Saying he wants to promote a dialogue, an Augustinian priest has written an open letter to Cardinal Sean O’Malley of Boston and other U.S. bishops seeking clarity and a “credible theological explanation” of why women can’t be ordained to the Roman Catholic priesthood.
In a letter he mailed in late February to nearly 190 ordinaries, Fr. John Shea asks O’Malley and his fellow bishops “in [their] role as teachers to provide a clear and credible theological explanation of why women are not being ordained in the priesthood in the Catholic church.”
Speaking with NCR March 6, Shea, an adjunct professor in Boston College’s School of Theology and Ministry, insisted multiple times that his letter was not an attack on church teaching on the issue of women’s ordination, but rather an attempt to engage the bishops in dialogue about a topic with which many of his students grapple.
“At least one of the prime motivations was I have students who are studying theology -- women and men -- who are very concerned for the issue of women’s ordination,” he explained. “And some women are trying to make a decision whether or not to stay in the church over this issue, and so I said, ‘Well, why not write to the bishops.’
“I’m just asking for a theological explanation, I’m not publicly attacking the teaching,” he said.
Shea, 72, was ordained in September 1967 and has supported the ordination of women previously, though has avoided public stances alongside advocacy groups or through public statements. Since 1986, he has called every four years for open discussion of women’s ordination in his Province of St. Thomas of Villanova.
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In February 2011, Shea sent a letter to his provincial, Augustinian Fr. Anthony Genovese, and two of his superiors at the School of Theology and Ministry informing them he was stepping aside from active ministry until women were ordained priests in the church.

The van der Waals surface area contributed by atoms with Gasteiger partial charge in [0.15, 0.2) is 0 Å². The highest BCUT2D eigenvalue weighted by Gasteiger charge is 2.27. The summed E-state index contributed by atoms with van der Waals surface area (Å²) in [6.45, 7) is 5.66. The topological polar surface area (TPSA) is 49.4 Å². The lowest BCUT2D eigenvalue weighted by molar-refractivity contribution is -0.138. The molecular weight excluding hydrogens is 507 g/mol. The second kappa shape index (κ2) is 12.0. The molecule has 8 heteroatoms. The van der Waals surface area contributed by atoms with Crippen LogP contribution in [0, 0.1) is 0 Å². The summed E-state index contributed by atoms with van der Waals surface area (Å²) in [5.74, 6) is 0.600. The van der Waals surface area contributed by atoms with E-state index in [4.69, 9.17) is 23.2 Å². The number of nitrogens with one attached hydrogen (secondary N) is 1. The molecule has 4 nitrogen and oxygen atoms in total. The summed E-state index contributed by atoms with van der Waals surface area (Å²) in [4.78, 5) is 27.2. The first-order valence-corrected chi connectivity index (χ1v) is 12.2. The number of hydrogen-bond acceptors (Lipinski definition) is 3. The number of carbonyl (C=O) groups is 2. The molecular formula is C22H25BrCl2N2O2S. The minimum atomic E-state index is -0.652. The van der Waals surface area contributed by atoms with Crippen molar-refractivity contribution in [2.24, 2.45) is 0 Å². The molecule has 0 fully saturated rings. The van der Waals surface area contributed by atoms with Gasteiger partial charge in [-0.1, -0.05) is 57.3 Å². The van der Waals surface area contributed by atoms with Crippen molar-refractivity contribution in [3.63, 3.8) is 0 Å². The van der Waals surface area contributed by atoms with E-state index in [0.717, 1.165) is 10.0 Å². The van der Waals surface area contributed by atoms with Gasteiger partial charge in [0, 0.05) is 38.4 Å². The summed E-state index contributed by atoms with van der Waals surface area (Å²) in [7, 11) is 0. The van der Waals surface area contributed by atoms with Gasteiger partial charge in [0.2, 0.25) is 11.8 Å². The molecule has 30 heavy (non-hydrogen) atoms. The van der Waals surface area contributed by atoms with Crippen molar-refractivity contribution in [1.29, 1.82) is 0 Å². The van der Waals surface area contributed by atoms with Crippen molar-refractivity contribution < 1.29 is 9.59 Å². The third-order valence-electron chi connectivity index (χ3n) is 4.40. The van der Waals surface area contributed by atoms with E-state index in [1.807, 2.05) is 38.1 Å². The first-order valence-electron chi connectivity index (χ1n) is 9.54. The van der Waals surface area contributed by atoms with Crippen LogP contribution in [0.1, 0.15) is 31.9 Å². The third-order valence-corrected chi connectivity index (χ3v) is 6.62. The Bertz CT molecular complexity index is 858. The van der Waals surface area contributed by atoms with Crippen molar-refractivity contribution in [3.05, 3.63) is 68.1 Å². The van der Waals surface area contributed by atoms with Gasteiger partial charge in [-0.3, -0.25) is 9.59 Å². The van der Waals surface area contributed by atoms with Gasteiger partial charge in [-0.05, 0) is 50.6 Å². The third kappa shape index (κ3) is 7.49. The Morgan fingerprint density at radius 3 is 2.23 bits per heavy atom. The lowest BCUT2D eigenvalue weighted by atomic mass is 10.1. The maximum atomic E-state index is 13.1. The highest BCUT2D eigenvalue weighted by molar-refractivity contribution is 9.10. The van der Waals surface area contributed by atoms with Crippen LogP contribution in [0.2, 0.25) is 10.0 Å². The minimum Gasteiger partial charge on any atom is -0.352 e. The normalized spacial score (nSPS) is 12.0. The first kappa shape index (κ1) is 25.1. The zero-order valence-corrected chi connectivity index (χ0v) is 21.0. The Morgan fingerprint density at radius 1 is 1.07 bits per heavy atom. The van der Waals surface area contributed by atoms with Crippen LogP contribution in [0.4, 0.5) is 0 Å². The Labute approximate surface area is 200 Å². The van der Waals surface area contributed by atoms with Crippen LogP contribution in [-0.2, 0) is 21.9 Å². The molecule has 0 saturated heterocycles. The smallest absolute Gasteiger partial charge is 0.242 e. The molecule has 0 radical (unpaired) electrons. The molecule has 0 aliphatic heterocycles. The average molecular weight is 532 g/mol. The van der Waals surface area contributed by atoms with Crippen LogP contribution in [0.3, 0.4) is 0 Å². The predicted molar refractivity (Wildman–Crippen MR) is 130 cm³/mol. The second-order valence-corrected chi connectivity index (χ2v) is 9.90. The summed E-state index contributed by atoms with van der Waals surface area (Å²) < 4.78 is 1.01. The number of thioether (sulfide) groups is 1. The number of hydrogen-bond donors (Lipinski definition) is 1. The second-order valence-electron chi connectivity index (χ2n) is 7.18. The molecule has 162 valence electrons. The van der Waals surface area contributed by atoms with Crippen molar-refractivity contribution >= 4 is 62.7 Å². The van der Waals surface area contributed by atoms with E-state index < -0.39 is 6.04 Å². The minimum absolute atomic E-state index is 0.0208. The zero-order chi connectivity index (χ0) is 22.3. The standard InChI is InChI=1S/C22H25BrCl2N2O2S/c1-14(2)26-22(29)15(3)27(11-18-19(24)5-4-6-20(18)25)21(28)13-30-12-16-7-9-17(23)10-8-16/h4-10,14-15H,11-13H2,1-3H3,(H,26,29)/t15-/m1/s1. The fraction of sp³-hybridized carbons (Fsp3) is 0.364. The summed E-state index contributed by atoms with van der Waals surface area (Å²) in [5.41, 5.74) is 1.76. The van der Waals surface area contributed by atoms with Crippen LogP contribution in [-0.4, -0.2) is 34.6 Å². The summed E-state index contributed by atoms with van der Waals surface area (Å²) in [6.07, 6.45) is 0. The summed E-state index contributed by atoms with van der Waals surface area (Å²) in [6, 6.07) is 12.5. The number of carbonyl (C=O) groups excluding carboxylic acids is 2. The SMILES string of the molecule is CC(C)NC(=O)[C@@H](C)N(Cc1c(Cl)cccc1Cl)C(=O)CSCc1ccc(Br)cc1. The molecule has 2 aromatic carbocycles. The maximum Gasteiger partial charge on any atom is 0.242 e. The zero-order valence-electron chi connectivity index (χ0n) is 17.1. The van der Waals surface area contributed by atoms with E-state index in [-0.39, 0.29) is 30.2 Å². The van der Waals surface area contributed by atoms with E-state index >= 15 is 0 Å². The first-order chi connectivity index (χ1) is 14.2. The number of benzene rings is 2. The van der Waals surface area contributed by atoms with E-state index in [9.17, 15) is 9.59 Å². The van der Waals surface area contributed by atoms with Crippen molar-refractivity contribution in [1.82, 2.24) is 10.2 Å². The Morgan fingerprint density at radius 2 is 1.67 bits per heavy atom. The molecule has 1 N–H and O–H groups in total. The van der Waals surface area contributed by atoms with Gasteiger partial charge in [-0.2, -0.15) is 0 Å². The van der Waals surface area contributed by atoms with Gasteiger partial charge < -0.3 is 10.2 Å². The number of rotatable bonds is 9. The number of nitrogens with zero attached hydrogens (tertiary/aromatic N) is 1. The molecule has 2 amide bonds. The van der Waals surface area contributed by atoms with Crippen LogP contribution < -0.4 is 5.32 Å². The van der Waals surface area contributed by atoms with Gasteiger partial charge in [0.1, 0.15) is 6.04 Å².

That May, he received a canonical warning from Genovese, accusing him of violating Ordinatio Sacerdotalis -- the 1994 Pope John Paul II letter stating, “The church has no authority whatsoever to confer priestly ordination on women and that this judgment is to be definitively held by all the Church’s faithful” -- and asking him not to speak publicly on the issue. Shea responded in June, agreeing not to speak publicly against the official teaching of the church.
He told NCR he didn’t view his most recent letter as a violation of his promise.
“I’m not interested in attacking the pope. I’m not,” he said. “I am very much interested in a theological explanation of this issue, because I’m very curious to see what it might be.
“I’m not trying to be a disobedient priest. Actually I’m trying to be in some sense very obedient.”
Genovese told NCR through a spokeswoman for the province that he had no comment.
As of March 2, Shea, currently on semester break, said he had not received a response to his letter, though he has not had a chance to check his mail since then.
“The reason I did this, because I thought very carefully about this, was everyone has a right to write to their bishops and ask for something, and here I’m a practical theologian, and I can write and ask for [a theological explanation], so I did,” he said.
Shea’s letter outlines his intentions at the beginning, and delves into his rationale for requesting an explanation on women’s ordination.
“In the Catholic church there is a rule of silence,” Shea wrote. “We are told that women’s ordination cannot be discussed. The issue that cries for theological explanation is not to be discussed in schools that have theological explanation as one of their prime reasons for being.”
In his 30 years of teaching and throughout his training and counseling experience, Shea said, he has never come across “a single credible thinker who holds that women are deficient in religious development or maturity” nor has he found anything from the perspective of practical theology that doesn’t support women’s ordination to the priesthood.
Shea began teaching at Jesuit-run Boston College in 2003. In late February, the college informed him that it would not renew his contract for the upcoming semester. Shea is in the final year of a three-year contract and, according to a Boston College spokesman, the school has long desired to create a full-time tenure-track position within his department.
Shea previously taught at the Graduate School of Religion and Religious Education at Fordham University in New York and at Merrimack College in North Andover, Mass.
[Brian Roewe is an NCR Bertelsen intern. His email address is firstname.lastname@example.org.]